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Leadership: Texas Hold'Em Style - by Harvey & Foster - A Leading Questions review

There are many different kinds of leadership books in the marketplace. The most Pokerleadership cover prevalent kind are books written by business school academics and biographies of leaders. Each has their value, but for practicality, the majority do not translate well into practice. Then there are books that are written by practitioners. This is what I found when I came across Andrew J. Harvey and Raymond E. Foster's Leadership: Texas Hold'em Style (

I've played poker a few times. I own a copy of The Cincinnati Kid. I've watched some expert players play. None of this qualifies me as an expert on poker. However, I do find it a fascinating game. So, when I saw that two former law enforcement officers had written a book on leadership from the perspective of poker, I was definitely intrigued.

The authors quote David Moschella near the beginning of the book.

Industry executives and analysts often mistakenly talk about strategy as if it were some kind of chess match. But in chess, you have just two opponents; each with identical resources, and with luck playing a minimal role. The real world is much more like a poker game, with multiple players trying to make the best of whatever hand fortune has dealt them. ..."

He is correct that leadership is like a poker game where the leader has to have the situational awareness to understand what is happening, and know how to respond so as to not squander his or her advantage.

Leadership Texas Hold'em Style is organized around 52 distinct leadership topics, each represented by one card in a standard card deck. The chapters are brief and are built around stories and illustrations of the principles described. This is not a book of theoretical reflection, though there is a lot of theory presented. Instead, it is a book where theories are described in a simple, clear manner.

Here's a sample of quotes where they use the metaphor of poker to explain aspects of leadership.

The poker table changes constantly. If you played every hand exactly the same, you are assured of losing. Your cards change, your bank change and even the people at the table can change. Indeed, not only is every hand different, every game is different. Each table you sit at is composed of players with different skills, different cards and different banks. Like a good leader, the poker player continually adapts to his or her environment and the situation.


Poker is fair because fairness is not about outcome, it is about process. Sometimes in poker you get a poor hand, but the process is fair; the cards are shuffled and dealt. Everyone understands the rules and has an equal chance of receiving cards that make a good hand. Poker is fair because everyone understands the rules, they have similar expectations and the rules are applied to all. If you think of fairness as an outcome, then something could only be fair from a particular point of view. In other words, what is fair to you would not necessarily be fair to others. However, if you look at fairness as a process, it becomes clear when something is fair or unfair. Fairness for the leader is about conformity with rules and standards, making impartial judgments based on objective information and treating people equally.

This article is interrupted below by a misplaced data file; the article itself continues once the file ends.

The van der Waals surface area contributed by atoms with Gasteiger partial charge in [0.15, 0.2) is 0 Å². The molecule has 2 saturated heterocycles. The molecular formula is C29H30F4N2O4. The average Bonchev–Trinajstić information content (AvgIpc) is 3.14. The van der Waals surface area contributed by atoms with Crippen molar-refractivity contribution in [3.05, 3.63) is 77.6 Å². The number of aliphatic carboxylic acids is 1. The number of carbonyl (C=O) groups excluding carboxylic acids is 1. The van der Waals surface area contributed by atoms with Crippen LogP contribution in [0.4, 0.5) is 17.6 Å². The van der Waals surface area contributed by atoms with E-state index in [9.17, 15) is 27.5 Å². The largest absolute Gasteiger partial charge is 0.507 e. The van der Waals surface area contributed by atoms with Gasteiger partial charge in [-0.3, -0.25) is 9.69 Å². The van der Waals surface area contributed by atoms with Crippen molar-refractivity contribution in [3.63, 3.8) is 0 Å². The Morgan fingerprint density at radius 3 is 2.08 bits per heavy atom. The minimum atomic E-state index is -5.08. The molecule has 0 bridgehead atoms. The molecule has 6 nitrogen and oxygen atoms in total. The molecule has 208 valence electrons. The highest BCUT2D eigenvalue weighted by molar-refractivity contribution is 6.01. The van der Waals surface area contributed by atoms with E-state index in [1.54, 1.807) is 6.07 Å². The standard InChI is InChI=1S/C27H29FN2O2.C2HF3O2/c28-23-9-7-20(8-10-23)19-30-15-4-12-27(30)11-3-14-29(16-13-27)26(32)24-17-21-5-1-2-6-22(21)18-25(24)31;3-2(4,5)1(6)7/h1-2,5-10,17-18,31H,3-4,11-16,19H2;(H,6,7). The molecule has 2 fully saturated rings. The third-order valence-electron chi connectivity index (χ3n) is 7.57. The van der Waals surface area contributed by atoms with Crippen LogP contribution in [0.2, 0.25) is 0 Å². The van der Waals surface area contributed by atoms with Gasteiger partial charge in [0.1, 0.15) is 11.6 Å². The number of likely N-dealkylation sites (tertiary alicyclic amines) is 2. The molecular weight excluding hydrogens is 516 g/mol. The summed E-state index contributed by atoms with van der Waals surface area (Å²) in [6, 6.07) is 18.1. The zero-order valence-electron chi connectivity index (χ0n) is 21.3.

It is easy to see why no one would be loyal to the poker player. Between players, the mission at most tables is to defeat each other. But, not at all tables. Poker games fall into two categories - friendly and competitive.  ... The social card game is an expression of loyalty among people.

It is easy to see that poker is an ideal metaphor for the human dimension of leadership. Every leader must be able to read people, understand how they react in adverse and advantageous circumstances, and know when to fight a battle or fold.  After reading this book, I have a deeper appreciation for poker as a game, and a fresh understanding of the complex dynamics of leading.

This was brought home to me in a quote by poker champion Phil Hellmuth, Jr.

Poker is really about reading people. What happens when you bluff? What does it look like when the other guy bluffs? Does he look right, does he look left? Under what circumstances does he fold or call? Poker is about understanding human behavior and managing emotions - yours and the other guy's. That's huge in poker, and it's huge in business.

Leadership Texas Hold'em Style is an excellent introduction to leadership for the person who is not interested in leadership as an academic subject. Harvey and Foster have not dumbed down the theory to make it accessible to everyone. Instead, they illustrate leadership concepts in ways that provide a basis for team discussion and individual understanding. In particular, I recommend the book as an ideal guide to leadership for middle managers and supervisors who need help learning how to manage the human dimension of their role.

The authors have done their homework. Leadership Texas Hold'em Style fills a niche in the leadership literature field that is welcome addition for the practicing leader.

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